Maybe supervolcano didn't nearly kill...

Maybe supervolcano didn't nearly kill us all

There are 1 comment on the MSNBC story from Apr 29, 2013, titled Maybe supervolcano didn't nearly kill us all. In it, MSNBC reports that:

About 70,000 years ago, the Toba supervolcano erupted in what is now Indonesia. After the eruption, the ground collapsed and left behind a depression called a caldera, which is not filled by Lake Toba and volcanic domes that have emerged in the time since, as seen in this set of images taken Jan.

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“Geologist [I'm Climate Change]”

Since: Mar 07

formerly Nuneaton

#1 May 1, 2013
Nice evidence.

The main point about this eruption is that it occurred in a glacial period (the last one); which initiated about 110,000 Bp, well before the eruption of the YTT.

The glacial periods involve 2 climate modes.

Climate mode#1 results in a double tropical rainbelt either side of an equatorial savannah from downwelling. This is then followed N. & S. of the jungle zone by classical desert and then by temperate rainbelt at about the latitude of the N. Sahara (it is a glacial period) then by (further N. & S. a polar high pressure hood with strong katabatic airflow into the temperate rainbelt.
This is NOT a very efficient mode with the result that the equator heats rapidly and the poles refrigerate.

Climate mode#4 is composed of 3 cells per hemisphere running in a fixed geographic location with a conveyor belt of warm inflow low pressure cells in the SE sector, lots of rain in the E. lots of snow in the NE. cold return flow in the NW. slightly warmer inflow to the W. and warmer inflow SW.(all highly evaporative over land and carrying snow showers & squalls over the sea. The centre of each mode#4 cell is a high pressure cell the size of Australia.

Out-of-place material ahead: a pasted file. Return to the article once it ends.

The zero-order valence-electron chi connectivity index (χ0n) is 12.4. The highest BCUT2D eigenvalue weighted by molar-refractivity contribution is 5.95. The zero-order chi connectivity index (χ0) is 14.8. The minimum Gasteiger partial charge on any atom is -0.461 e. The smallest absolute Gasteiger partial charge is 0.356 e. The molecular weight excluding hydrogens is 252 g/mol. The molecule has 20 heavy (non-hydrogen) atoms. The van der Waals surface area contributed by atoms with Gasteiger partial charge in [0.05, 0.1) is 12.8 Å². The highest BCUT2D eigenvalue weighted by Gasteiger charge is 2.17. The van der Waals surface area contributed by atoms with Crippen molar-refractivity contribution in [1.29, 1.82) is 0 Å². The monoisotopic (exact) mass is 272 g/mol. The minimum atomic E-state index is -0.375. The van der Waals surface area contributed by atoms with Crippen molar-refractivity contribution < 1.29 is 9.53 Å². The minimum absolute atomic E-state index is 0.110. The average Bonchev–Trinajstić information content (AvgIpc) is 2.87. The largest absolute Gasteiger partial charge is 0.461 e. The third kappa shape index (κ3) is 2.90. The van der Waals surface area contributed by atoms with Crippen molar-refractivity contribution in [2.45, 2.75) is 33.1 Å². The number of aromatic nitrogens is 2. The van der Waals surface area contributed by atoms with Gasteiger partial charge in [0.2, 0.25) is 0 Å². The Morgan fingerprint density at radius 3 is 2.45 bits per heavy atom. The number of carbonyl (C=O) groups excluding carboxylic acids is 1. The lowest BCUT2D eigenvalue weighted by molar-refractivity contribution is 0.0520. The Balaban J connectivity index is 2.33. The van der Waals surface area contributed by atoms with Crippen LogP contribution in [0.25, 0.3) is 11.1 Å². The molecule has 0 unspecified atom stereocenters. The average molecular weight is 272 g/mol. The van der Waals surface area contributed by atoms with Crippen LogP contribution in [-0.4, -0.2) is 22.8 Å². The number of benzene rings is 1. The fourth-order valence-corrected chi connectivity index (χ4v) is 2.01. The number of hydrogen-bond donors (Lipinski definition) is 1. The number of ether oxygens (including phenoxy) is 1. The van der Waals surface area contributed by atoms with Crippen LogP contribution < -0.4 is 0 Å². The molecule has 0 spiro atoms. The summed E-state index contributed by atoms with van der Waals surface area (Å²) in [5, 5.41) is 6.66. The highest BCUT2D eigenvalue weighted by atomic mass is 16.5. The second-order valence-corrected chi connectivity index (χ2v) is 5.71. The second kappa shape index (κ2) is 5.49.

This is a VERY efficient mode and is responsible for the glacial period, able during operation tapping the El Nino hot pool of dropping global temperatures by ~7 deg c from the interglacial norm and depositing a large ice cap on the Laurentide shield. Geometry & fixed locations mean that few other ice caps except Antarctica & Patagonia develop in mode#4.
The net effect of the operation of the mode is that equatorial oceanic heat is redistributed to the pole which remains relatively warm except in the NW, sector where the return flow occurs.

During the glacial period after initiation climate mode#4 does not run for very long (a few centuries) and will shut down when the excess equatorial heat is removed from the ocean.
Following the shutdown of climate mode#4 the cold default climate mode#1 breaks out which cause the ice caps deposited under mode#4 to refrigerate and ablate VERY slowly, while the equatorial regions warm rapidly.

Toba YTT would have caused a major dust veil index. The cooling would have resulted in an outbreak of climate mode#4 which would have drained the oceanic equatorial heat pool & dumped most of the dust veil & H2So4 aerosol onto the icecaps in a long term snowstorm during the chaos typical of the storms in the inswing sector of mode#4 running from equator to pole (reaching from ground to stratosphere).

The result of the Toba YTT was a doubling of the size of the laurentide icecap so there was a LOT of heat exchange and a hell of a lot of snow. The chaos of course would have removed the dust veil very quickly so the shutdown of mode#4 would have been typical of global temperatures in prior shutdowns (equator maybe 1 to 5 degrees c cooler than usual during mode#4 shutdowns, and equatorial ocean somewhat cooler still than the average).
Expect therefore the average day temperature to be around 18 to 20 degrees c rather than 25 to 27 degrees c and a lot of retained heat in the jungle high humidity zones.

Following the shutdown of climate mode#4 the climate mode reverts to climate mode#1 (cold default) at which point the equator heats rapidly topping out at 28 to 35 deg c which is the likely land temperature when the next mode#4 event triggers.

No doubt the jungle/savannah transition @ lake malawi would have survived without frost burns. It is also likely therefore that the Indian aboriginees would have survived (if they had a food source under all that ash).

The big hit would strike in the area of the Temperate rainbelt & N. which would have refrigerated strongly after the climate mode#4 snowdump ended. Many of the frozen carcasses in the NW. extremities of the mammoth steppes of mode#4 would be likely to remain solid for millennia.

Have a nice day: Ag

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